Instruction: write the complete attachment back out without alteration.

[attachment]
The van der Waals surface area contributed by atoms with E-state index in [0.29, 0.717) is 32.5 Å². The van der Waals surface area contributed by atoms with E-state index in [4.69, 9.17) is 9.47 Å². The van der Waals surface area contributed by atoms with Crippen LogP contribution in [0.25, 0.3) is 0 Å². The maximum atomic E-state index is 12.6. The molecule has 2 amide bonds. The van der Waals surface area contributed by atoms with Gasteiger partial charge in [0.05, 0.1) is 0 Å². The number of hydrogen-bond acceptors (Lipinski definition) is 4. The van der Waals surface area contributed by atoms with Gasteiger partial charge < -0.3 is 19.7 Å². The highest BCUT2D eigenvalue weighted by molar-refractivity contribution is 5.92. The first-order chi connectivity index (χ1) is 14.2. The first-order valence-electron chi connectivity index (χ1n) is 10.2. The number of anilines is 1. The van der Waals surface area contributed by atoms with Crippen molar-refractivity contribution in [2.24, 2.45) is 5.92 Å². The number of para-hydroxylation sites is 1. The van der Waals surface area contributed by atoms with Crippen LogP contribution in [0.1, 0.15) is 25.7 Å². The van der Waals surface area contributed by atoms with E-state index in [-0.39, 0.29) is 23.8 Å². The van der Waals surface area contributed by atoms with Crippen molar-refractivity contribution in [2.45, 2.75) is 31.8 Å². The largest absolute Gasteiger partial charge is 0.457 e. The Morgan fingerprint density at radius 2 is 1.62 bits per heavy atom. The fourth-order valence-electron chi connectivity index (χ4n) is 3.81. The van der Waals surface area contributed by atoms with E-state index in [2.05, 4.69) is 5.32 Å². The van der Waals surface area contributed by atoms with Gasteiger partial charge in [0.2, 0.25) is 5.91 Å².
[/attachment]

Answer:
The van der Waals surface area contributed by atoms with E-state index in [0.29, 0.717) is 32.5 Å². The van der Waals surface area contributed by atoms with E-state index in [4.69, 9.17) is 9.47 Å². The van der Waals surface area contributed by atoms with Crippen LogP contribution in [0.25, 0.3) is 0 Å². The maximum atomic E-state index is 12.6. The molecule has 2 amide bonds. The van der Waals surface area contributed by atoms with Gasteiger partial charge in [0.05, 0.1) is 0 Å². The number of hydrogen-bond acceptors (Lipinski definition) is 4. The van der Waals surface area contributed by atoms with Gasteiger partial charge < -0.3 is 19.7 Å². The highest BCUT2D eigenvalue weighted by molar-refractivity contribution is 5.92. The first-order chi connectivity index (χ1) is 14.2. The first-order valence-electron chi connectivity index (χ1n) is 10.2. The number of anilines is 1. The van der Waals surface area contributed by atoms with Crippen molar-refractivity contribution in [2.24, 2.45) is 5.92 Å². The number of para-hydroxylation sites is 1. The van der Waals surface area contributed by atoms with Crippen LogP contribution in [0.1, 0.15) is 25.7 Å². The van der Waals surface area contributed by atoms with E-state index in [-0.39, 0.29) is 23.8 Å². The van der Waals surface area contributed by atoms with Crippen molar-refractivity contribution in [2.45, 2.75) is 31.8 Å². The largest absolute Gasteiger partial charge is 0.457 e. The Morgan fingerprint density at radius 2 is 1.62 bits per heavy atom. The fourth-order valence-electron chi connectivity index (χ4n) is 3.81. The van der Waals surface area contributed by atoms with E-state index in [2.05, 4.69) is 5.32 Å². The van der Waals surface area contributed by atoms with Gasteiger partial charge in [0.2, 0.25) is 5.91 Å².